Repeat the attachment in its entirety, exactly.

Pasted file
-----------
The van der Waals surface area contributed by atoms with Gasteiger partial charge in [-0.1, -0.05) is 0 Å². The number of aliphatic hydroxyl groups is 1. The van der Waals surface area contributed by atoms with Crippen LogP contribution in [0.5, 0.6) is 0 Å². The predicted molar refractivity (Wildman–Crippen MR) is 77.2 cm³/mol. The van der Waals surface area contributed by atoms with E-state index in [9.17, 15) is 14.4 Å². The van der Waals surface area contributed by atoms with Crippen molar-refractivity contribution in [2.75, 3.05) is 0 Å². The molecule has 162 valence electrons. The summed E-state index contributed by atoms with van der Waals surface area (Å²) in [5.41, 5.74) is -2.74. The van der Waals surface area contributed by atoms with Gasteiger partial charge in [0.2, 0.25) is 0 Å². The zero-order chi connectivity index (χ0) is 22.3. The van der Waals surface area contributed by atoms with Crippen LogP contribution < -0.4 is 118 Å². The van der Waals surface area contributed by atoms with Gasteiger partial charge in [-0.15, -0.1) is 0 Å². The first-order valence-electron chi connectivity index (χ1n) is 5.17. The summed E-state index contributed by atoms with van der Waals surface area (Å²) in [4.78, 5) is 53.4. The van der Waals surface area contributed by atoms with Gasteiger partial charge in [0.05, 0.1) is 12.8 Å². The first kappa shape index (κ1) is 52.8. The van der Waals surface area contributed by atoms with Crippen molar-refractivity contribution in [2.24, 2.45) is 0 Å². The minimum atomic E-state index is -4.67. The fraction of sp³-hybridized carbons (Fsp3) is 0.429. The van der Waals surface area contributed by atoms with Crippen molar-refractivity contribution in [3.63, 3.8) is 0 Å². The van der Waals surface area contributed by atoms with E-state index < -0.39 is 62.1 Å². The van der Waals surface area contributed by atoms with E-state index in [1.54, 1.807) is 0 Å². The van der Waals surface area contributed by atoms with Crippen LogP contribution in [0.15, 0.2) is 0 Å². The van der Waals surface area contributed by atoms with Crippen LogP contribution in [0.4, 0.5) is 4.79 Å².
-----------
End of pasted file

The van der Waals surface area contributed by atoms with Gasteiger partial charge in [-0.1, -0.05) is 0 Å². The number of aliphatic hydroxyl groups is 1. The van der Waals surface area contributed by atoms with Crippen LogP contribution in [0.5, 0.6) is 0 Å². The predicted molar refractivity (Wildman–Crippen MR) is 77.2 cm³/mol. The van der Waals surface area contributed by atoms with E-state index in [9.17, 15) is 14.4 Å². The van der Waals surface area contributed by atoms with Crippen molar-refractivity contribution in [2.75, 3.05) is 0 Å². The molecule has 162 valence electrons. The summed E-state index contributed by atoms with van der Waals surface area (Å²) in [5.41, 5.74) is -2.74. The van der Waals surface area contributed by atoms with Gasteiger partial charge in [0.2, 0.25) is 0 Å². The zero-order chi connectivity index (χ0) is 22.3. The van der Waals surface area contributed by atoms with Crippen LogP contribution < -0.4 is 118 Å². The van der Waals surface area contributed by atoms with Gasteiger partial charge in [-0.15, -0.1) is 0 Å². The first-order valence-electron chi connectivity index (χ1n) is 5.17. The summed E-state index contributed by atoms with van der Waals surface area (Å²) in [4.78, 5) is 53.4. The van der Waals surface area contributed by atoms with Gasteiger partial charge in [0.05, 0.1) is 12.8 Å². The first kappa shape index (κ1) is 52.8. The van der Waals surface area contributed by atoms with Crippen molar-refractivity contribution in [2.24, 2.45) is 0 Å². The minimum atomic E-state index is -4.67. The fraction of sp³-hybridized carbons (Fsp3) is 0.429. The van der Waals surface area contributed by atoms with Crippen molar-refractivity contribution in [3.63, 3.8) is 0 Å². The van der Waals surface area contributed by atoms with E-state index < -0.39 is 62.1 Å². The van der Waals surface area contributed by atoms with E-state index in [1.54, 1.807) is 0 Å². The van der Waals surface area contributed by atoms with Crippen LogP contribution in [0.15, 0.2) is 0 Å². The van der Waals surface area contributed by atoms with Crippen LogP contribution in [0.4, 0.5) is 4.79 Å².